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E. L. Doctorow

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Writing is an exploration. You start from nothing and learn as you go.
--
The New York Times (1985-10-20)

 
E. L. Doctorow

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You see, some people have a talent for programming. At ten to thirteen years old, typically, they're fascinated, and if they use a program, they want to know: “How does it do this?” But when they ask the teacher, if it's proprietary, the teacher has to say: “I'm sorry, it's a secret, we can't find out.” Which means education is forbidden. A proprietary program is the enemy of the spirit of education. It's knowledge withheld, so it should not be tolerated in a school, even though there may be plenty of people in the school who don't care about programming, don't want to learn this. Still, because it's the enemy of the spirit of education, it shouldn't be there in the school.
But if the program is free, the teacher can explain what he knows, and then give out copies of the source code, saying: “Read it and you'll understand everything.” And those who are really fascinated, they will read it! And this gives them an opportunity to start to learn how to be good programmers.
To learn to be a good programmer, you'll need to recognize that certain ways of writing code, even if they make sense to you and they are correct, they're not good because other people will have trouble understanding them. Good code is clear code that others will have an easy time working on when they need to make further changes.
How do you learn to write good clear code? You do it by reading lots of code, and writing lots of code. Well, only free software offers the chance to read the code of large programs that we really use. And then you have to write lots of code, which means you have to write changes in large programs.
How do you learn to write good code for the large programs? You have to start small, which does not mean small program, oh no! The challenges of the code for large programs don't even begin to appear in small programs. So the way you start small at writing code for large programs is by writing small changes in large programs. And only free software gives you the chance to do that.

 
Richard M. Stallman
 

Most of the writers I know come from a variety of backgrounds: history, journalism, engineering, physics. The common element here is not what you study, but the fact that you learn how to study, to do research, and to synthesize new ideas out of old. The soul of science fiction, and perhaps even all fiction, is to look at a situation and ask, “what would happen if….” Change some variables and see how that makes people react to the situation. So, getting yourself a good grounding in any field of study will supply you with a great background wealth of material to use to build your stories. Then you really just need to start writing and keep writing. Writing is a skills-based endeavor and there is no easy way to become successful at it. Writers write.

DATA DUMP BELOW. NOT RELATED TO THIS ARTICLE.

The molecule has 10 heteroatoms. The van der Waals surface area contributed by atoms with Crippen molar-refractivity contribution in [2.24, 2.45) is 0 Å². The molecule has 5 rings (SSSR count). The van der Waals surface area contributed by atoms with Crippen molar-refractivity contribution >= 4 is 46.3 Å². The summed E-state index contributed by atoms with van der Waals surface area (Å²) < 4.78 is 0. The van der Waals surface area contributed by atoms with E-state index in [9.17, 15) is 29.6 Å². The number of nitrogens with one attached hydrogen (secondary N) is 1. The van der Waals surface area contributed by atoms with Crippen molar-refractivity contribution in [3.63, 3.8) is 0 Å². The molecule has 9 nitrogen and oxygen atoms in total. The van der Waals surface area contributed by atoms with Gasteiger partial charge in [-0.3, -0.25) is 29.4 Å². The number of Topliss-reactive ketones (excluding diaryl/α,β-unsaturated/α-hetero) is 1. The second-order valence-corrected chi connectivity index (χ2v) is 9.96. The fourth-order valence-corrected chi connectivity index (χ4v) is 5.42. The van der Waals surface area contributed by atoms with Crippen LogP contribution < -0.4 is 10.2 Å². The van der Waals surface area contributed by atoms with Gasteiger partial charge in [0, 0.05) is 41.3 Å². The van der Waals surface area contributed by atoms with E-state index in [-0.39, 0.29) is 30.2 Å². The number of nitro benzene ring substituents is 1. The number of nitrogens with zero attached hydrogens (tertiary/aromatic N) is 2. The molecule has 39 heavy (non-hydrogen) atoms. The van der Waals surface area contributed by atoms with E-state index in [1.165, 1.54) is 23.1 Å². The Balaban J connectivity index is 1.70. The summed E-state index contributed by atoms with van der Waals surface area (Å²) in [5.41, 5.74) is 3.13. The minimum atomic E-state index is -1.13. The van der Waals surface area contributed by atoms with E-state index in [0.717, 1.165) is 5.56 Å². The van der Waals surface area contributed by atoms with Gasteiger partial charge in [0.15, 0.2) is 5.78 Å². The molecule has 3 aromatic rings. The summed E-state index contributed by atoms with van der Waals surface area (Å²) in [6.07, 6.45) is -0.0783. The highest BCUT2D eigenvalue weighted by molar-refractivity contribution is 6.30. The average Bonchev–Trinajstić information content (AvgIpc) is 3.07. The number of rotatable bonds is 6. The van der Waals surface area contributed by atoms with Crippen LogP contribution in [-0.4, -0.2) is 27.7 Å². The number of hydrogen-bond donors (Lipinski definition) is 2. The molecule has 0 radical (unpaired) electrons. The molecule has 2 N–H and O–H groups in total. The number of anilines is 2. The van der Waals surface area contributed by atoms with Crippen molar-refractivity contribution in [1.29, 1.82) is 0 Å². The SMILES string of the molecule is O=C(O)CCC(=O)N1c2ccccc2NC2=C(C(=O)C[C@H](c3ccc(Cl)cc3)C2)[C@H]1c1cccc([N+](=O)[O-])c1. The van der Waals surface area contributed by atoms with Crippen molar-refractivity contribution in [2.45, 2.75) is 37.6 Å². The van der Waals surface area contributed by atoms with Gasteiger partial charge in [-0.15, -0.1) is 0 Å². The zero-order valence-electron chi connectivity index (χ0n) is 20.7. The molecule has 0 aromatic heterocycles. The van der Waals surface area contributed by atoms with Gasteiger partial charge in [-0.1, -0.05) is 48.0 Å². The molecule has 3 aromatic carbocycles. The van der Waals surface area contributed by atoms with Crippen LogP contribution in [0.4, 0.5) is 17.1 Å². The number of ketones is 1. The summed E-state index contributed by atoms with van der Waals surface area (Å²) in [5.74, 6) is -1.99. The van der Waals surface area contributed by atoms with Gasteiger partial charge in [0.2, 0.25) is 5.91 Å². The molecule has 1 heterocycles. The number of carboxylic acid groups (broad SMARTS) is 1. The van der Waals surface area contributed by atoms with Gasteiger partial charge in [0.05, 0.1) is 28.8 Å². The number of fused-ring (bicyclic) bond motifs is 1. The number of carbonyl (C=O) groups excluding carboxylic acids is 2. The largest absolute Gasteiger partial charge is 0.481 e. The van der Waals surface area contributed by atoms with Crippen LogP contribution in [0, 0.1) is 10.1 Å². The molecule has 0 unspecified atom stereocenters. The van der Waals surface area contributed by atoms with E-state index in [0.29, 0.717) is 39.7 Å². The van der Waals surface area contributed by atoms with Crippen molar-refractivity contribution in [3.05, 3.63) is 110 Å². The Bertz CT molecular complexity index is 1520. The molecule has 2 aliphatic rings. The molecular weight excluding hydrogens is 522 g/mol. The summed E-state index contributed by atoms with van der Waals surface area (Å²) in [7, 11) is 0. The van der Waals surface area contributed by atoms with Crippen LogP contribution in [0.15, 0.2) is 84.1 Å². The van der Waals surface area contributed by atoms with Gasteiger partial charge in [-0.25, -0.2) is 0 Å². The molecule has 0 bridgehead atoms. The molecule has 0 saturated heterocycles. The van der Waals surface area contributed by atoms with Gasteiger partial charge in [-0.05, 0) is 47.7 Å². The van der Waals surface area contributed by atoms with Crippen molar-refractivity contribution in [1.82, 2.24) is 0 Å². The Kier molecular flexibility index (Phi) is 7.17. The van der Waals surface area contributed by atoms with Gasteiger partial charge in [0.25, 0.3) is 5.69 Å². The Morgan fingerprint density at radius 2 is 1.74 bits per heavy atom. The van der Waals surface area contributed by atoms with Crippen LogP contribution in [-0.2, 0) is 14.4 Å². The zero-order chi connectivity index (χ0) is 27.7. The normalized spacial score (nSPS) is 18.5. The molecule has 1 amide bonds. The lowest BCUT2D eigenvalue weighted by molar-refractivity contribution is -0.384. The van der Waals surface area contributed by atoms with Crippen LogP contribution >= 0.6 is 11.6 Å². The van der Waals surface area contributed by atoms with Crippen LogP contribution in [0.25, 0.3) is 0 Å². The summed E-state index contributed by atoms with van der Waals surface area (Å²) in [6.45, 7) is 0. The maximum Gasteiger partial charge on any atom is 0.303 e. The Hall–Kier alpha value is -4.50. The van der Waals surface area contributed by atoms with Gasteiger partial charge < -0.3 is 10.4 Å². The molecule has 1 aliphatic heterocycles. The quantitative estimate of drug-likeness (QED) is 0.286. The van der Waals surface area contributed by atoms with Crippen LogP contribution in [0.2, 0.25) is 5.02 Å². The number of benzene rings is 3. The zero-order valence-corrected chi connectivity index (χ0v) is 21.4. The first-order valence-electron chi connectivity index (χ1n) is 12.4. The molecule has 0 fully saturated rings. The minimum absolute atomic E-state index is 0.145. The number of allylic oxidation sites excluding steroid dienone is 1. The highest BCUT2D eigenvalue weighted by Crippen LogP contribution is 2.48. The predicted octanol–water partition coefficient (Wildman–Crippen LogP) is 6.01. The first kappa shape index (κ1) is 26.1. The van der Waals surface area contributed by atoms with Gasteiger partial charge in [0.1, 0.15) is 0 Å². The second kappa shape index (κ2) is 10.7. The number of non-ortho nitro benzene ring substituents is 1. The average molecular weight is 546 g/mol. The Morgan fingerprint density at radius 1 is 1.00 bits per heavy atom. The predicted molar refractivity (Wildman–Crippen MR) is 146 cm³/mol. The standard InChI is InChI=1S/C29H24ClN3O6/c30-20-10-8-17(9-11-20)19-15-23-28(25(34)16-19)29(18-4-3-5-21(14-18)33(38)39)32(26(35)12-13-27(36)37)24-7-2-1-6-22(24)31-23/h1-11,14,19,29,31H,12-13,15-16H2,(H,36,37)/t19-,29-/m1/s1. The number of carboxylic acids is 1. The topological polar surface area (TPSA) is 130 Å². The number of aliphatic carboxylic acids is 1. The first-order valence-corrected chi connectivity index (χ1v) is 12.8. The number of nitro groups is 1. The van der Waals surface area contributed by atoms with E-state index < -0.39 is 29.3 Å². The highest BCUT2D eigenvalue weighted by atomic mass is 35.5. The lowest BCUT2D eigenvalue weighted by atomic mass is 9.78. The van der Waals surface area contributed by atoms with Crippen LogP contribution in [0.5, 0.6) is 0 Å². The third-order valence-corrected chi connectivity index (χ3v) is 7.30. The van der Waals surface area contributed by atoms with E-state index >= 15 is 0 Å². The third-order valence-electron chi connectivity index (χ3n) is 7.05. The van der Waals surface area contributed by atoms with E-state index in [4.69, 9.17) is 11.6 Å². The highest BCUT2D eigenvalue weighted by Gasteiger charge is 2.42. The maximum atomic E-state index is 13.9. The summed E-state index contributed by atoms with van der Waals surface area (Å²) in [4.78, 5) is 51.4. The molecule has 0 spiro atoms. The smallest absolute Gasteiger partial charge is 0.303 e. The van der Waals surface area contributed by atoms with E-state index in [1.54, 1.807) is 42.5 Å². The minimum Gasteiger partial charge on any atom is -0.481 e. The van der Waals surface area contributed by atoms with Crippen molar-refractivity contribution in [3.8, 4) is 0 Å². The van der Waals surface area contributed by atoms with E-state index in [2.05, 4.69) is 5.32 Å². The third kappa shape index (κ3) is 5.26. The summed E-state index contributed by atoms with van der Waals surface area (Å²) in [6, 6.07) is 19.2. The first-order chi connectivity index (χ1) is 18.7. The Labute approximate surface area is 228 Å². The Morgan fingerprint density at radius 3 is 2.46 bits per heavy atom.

Michael A. Stackpole
 

I write from instinct, from inexplicable sparkle. I don't know why I'm writing what I'm writing. Usually, I sit and I let my hands wander on my guitar. And I sing anything. I play anything. And I wait till I come across a pleasing accident. Then I start to develop it. Once you take a piece of musical information, there are certain implications that it automatically contains — the implication of that phrase elongated, contracted, or inverted or in another time signature. So you start with an impulse and go to what your ear likes.

 
Paul Simon
 

My favourite memories involve the actual process of writing sketches - just a few guys lounging around in a room talking nonsense, until suddenly an idea would start to coalesce, and you'd start nudging it toward fruition. I've never laughed so much before or since. Also, there were those very, very few nights where you'd be on a stage and some strange contract developed between performers and audience, and everything you did was funny. That was magical - and a direct visceral experience that you never really get from writing prose.

 
Michael Marshall Smith
 

We wanted to start a magazine, and Allison Wolfe and Molly Neuman from the band Bratmobile had started a little fanzine called Riot Grrrl and we were writing little things for it. I'd always wanted to start a big magazine with really cool, smart writing in it, and I wanted to see if the other punk girls in D.C. that I was meeting were interested in that. So I called a meeting and found a space for it, and it just turned into this sort of consciousness-raising thing. I realized really quickly that a magazine wasn't the way to go. People wanted to be having shows, and teaching each other how to play music, and writing fanzines, so that started happening. It got some press attention, and girls in other places would be like "I wanna do that. I wanna start one of those."

 
Kathleen Hanna
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